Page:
In order to level the playing field between unknown adversaries (with seemingly limitless resources) and organizations, security leaders need to continually assess every aspect of their security program. People, processes and technologies must be reviewed to ensure each critical component is optimized to combat modern attackers. But what are they basing their decisions on? And is it 100% reliable?
Cyber threat intelligence (CTI) is an essential capability in an organization's security program. Used properly, CTI can enable better-informed security and business decisions, and ultimately allow organizations to take decisive action to protect their users, data and reputation against adversaries. Unfortunately, threat intelligence is a broad term used inconsistently through the cyber security community.
Information vs. Intelligence
Simplification and misuse of the term "cyber threat intelligence" can make it difficult for security leaders to evaluate the wide range of options available for increasing security effectiveness. At best, an organization receives true intelligence, which facilitates proactive, effective decisions. At worst, they receive information that in its raw state is not actionable:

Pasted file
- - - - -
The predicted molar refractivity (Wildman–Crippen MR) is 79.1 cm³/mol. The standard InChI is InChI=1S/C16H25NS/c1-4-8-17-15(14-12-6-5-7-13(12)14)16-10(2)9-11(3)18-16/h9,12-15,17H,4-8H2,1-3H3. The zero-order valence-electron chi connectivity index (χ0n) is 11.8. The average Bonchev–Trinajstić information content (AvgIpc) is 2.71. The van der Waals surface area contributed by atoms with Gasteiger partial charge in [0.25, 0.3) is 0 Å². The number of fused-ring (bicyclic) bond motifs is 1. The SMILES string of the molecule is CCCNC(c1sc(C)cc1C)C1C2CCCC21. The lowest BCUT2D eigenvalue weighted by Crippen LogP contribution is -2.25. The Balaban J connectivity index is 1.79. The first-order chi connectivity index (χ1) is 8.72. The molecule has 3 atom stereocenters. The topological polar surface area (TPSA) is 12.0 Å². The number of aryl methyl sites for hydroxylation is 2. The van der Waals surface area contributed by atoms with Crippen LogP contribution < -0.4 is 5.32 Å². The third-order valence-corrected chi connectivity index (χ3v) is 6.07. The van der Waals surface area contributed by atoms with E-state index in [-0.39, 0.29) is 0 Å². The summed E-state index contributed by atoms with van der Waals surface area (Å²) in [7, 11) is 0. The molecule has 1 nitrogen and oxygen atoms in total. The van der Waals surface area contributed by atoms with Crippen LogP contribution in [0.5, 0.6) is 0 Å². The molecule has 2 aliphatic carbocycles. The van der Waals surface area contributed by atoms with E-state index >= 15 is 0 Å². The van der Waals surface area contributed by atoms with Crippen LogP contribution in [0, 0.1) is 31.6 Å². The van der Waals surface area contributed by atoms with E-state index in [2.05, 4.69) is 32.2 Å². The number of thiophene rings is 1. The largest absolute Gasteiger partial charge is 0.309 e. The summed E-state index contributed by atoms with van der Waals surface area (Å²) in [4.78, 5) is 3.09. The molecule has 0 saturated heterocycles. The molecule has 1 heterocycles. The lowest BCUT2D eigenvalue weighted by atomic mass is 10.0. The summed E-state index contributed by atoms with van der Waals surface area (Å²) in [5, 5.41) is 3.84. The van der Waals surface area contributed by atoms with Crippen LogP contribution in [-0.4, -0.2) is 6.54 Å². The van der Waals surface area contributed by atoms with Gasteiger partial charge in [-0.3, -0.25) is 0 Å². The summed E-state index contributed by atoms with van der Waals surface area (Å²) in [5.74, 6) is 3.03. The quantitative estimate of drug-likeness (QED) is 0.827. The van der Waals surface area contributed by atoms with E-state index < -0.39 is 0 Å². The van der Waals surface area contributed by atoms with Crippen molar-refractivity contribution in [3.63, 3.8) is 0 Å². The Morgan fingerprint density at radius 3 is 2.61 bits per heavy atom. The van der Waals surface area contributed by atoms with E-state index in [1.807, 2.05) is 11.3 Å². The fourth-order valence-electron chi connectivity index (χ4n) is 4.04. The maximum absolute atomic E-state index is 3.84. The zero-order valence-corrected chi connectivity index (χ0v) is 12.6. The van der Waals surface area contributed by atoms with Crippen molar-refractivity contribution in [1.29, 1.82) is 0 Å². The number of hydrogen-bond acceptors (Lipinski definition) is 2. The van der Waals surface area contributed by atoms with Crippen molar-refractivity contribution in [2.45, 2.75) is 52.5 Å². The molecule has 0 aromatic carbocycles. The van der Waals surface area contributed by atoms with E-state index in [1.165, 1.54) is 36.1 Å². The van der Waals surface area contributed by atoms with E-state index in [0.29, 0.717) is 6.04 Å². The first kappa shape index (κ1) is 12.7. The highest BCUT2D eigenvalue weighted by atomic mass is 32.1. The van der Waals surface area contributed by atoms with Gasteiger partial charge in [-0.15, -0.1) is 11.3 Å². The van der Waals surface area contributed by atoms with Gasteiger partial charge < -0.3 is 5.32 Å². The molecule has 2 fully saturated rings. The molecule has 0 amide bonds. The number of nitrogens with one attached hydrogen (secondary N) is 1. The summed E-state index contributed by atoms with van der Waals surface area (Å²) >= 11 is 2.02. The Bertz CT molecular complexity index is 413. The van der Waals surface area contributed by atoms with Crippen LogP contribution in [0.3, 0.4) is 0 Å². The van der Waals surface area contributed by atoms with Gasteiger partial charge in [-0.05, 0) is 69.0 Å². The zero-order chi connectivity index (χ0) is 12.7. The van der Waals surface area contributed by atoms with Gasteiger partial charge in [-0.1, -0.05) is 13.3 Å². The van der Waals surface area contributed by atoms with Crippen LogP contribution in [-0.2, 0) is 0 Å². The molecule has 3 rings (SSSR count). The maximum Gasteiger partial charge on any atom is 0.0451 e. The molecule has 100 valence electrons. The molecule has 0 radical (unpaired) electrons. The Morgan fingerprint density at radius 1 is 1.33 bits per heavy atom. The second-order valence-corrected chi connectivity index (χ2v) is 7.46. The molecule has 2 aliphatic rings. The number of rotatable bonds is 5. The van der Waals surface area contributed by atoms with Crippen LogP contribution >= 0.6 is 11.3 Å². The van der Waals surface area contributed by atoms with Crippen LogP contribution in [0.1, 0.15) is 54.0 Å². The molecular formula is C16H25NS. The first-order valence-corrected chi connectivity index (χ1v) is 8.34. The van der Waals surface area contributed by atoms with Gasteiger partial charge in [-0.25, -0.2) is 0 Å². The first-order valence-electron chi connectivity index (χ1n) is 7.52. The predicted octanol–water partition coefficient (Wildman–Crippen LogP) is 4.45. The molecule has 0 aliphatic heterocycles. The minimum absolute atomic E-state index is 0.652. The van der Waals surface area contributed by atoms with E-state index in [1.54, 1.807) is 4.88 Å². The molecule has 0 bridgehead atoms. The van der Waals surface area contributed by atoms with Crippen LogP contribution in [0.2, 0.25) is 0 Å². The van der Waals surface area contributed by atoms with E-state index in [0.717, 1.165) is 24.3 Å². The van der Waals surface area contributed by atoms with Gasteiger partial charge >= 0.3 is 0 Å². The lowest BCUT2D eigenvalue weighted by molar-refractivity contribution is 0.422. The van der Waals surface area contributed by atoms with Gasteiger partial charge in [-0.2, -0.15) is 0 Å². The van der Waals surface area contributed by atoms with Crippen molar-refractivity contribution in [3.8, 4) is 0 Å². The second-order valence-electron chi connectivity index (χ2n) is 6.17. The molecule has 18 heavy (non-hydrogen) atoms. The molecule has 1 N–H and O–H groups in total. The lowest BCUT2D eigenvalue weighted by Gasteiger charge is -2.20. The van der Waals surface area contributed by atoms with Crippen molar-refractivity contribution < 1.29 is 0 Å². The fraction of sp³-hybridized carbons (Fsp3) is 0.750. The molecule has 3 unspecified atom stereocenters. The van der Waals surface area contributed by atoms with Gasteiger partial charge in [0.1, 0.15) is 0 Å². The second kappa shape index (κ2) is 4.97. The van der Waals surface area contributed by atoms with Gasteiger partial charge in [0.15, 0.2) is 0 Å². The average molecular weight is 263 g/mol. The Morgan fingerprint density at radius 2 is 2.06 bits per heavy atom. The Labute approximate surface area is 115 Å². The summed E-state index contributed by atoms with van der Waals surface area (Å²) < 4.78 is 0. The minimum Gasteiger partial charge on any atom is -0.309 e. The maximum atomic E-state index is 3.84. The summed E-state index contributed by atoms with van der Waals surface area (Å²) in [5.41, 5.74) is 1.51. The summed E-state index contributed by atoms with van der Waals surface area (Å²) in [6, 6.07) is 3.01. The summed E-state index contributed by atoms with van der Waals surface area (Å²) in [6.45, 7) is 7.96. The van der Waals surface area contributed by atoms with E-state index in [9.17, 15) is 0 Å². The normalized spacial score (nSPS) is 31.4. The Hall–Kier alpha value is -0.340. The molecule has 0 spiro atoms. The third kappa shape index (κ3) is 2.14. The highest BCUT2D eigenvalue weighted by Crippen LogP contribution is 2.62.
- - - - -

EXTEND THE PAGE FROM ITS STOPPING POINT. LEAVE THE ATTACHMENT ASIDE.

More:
Cyber Threat Information is…
Cyber Threat Intelligence is…
Always on Alert With Threat Information
Threat information is most commonly known as data feeds and can be categorized as:
- Signature and reputation feeds: Typically providing a stream of malware signatures (file hashes), URL reputation data and intrusion indicators, sometimes supplemented with basic statistics.
- Threat feeds: Data streams that may provide a basic level of human analysis, including statistical breakdowns of the prevalence, source and targets of malware and other attack activities.
Both types of data feeds have some value; signature and reputation feeds improve the effectiveness of next-generation firewalls (NGFW), intrusion prevention systems (IPS), secure web gateways (SWG), anti-malware and antispam packages, and other blocking technologies. Threat feeds are useful for security operations center (SOC) and incident response teams because they help them identify patterns associated with attacks, rather than simply isolated indicators. The information they provide can also increase a team’s understanding of how to remediate compromised systems.